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Sony updates WH-1000XM5 with head-tracked spatial audio and better multipoint

Sony WH-1000XM5 wireless headphones hanging on wall hook in front of a mirror.
Simon Cohen / Digital Trends

Sony has released a software update for its flagship noise-canceling headphones, the WH-1000XM5, that enables head-tracked spatial audio — a feature the company first debuted this week on its new WF-1000XM5 wireless earbuds.

The update also includes an enhancement of how Bluetooth Multipoint works on these wireless headphones. Previously, you had to choose between connecting two devices to the XM5 simultaneously or being able to use the company’s LDAC hi-res Bluetooth codec. Turning on one of these features would automatically disable the other. Now, you can leave LDAC enabled and take advantage of simultaneous connections, even if one of the devices isn’t LDAC-capable (like an iPhone).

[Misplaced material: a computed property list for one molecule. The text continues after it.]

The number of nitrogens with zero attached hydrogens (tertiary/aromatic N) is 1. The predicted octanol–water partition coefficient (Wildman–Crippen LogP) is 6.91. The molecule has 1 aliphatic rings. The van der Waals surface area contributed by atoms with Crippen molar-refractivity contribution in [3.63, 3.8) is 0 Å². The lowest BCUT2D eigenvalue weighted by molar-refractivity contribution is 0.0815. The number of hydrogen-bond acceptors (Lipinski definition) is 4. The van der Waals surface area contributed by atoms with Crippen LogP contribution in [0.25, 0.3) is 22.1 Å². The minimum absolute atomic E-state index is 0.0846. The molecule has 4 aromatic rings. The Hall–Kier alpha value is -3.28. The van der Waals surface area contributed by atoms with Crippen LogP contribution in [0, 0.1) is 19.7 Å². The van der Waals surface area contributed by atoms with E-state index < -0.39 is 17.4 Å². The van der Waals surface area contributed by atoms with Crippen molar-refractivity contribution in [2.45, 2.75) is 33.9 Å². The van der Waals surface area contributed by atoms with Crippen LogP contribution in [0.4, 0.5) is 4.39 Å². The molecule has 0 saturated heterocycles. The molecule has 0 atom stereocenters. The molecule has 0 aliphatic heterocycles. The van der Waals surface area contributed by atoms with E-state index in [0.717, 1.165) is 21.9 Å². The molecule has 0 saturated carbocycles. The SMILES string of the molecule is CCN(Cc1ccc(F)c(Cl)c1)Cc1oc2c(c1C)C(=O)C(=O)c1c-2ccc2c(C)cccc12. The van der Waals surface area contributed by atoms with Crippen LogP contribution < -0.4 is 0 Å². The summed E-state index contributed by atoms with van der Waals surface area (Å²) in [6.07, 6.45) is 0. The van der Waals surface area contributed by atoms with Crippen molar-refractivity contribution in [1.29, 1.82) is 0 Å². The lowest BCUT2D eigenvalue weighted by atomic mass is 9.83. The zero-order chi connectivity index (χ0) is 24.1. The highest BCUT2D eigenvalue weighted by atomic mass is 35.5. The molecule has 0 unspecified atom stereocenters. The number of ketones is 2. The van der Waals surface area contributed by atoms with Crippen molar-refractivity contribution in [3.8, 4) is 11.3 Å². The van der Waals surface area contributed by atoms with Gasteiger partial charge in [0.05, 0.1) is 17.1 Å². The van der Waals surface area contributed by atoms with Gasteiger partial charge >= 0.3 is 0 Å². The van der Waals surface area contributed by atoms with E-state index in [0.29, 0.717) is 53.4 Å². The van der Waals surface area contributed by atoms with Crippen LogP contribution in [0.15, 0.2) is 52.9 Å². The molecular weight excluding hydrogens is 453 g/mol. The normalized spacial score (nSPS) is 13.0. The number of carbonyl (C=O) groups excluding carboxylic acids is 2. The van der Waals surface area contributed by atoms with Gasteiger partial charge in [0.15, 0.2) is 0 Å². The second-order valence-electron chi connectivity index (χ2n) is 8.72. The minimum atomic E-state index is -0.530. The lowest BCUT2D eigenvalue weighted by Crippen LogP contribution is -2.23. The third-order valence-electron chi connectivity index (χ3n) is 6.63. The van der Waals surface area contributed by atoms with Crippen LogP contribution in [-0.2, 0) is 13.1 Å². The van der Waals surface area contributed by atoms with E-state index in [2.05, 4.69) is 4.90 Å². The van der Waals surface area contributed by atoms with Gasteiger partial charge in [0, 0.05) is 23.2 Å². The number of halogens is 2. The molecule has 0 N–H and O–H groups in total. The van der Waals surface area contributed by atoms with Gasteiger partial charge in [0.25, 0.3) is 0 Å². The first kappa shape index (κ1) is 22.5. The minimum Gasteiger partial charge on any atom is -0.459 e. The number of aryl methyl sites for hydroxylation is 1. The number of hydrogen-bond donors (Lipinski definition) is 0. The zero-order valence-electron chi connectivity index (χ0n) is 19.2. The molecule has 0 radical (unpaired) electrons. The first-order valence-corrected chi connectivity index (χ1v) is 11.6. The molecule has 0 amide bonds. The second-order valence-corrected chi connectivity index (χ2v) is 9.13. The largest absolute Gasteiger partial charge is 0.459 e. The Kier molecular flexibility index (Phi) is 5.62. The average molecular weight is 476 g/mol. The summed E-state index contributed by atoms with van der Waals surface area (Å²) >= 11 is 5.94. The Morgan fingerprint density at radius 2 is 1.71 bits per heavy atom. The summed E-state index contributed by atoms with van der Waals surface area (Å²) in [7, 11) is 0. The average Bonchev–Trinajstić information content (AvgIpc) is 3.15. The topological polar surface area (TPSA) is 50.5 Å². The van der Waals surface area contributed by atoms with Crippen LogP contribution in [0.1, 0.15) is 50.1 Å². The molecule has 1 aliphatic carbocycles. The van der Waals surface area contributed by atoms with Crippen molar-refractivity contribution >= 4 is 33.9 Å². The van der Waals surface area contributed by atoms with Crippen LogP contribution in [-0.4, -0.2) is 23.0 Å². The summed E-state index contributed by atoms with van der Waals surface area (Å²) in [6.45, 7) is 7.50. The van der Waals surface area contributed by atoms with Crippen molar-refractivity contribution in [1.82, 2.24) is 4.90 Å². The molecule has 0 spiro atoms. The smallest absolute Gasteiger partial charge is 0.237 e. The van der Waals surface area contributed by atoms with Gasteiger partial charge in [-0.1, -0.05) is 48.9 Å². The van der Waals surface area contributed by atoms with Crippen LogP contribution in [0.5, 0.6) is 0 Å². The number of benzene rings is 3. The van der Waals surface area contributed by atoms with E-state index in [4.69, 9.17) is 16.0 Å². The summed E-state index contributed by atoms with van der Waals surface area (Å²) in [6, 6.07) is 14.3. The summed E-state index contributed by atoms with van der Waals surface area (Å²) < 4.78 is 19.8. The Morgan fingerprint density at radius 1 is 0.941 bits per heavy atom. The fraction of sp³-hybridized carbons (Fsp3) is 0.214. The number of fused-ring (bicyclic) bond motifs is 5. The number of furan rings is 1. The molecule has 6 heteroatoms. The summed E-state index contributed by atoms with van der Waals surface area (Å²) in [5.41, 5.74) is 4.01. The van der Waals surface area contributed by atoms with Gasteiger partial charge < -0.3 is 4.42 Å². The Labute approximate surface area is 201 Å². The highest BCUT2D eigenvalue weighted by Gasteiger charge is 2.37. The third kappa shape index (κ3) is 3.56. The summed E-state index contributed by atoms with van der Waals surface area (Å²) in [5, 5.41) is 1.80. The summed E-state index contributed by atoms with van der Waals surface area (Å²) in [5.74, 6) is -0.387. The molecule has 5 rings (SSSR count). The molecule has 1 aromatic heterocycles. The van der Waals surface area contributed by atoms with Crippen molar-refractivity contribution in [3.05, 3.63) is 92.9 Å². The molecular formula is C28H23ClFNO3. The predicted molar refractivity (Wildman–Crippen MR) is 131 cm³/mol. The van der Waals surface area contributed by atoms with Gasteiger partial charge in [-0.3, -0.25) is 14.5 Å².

To get the update, connect your WH-1000XM5 to your smartphone and open the Sony Headphones app. If the app doesn’t notify you of the update automatically, select the Information tab to see if the update is mentioned in the message list. Updates typically take up to an hour on iOS devices, but only half that time on Android.

Head-tracking spatial audio on the WH-1000XM5, as with the WF-1000XM5, is limited at the moment. It only works with select smartphones that are running Android 13, which also support head-tracking e.g. the Google Pixel 7 Pro. It also requires a compatible app and content.

At the moment, very few apps fall into this category, but Netflix is one of them. In 2022, Netflix turned on spatial audio for all of its subscribers on select movies and TV shows through a partnership with Sennheiser. Anyone with a set of stereo headphones can hear the spatial audio version of this content, but if you have head-tracking on your headphones, it will sound even more realistic.

We’ve asked Sony to provide a list of the compatible Android apps that support the new head-tracked spatial audio feature and we’ll update this post if we get a response.

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Simon Cohen
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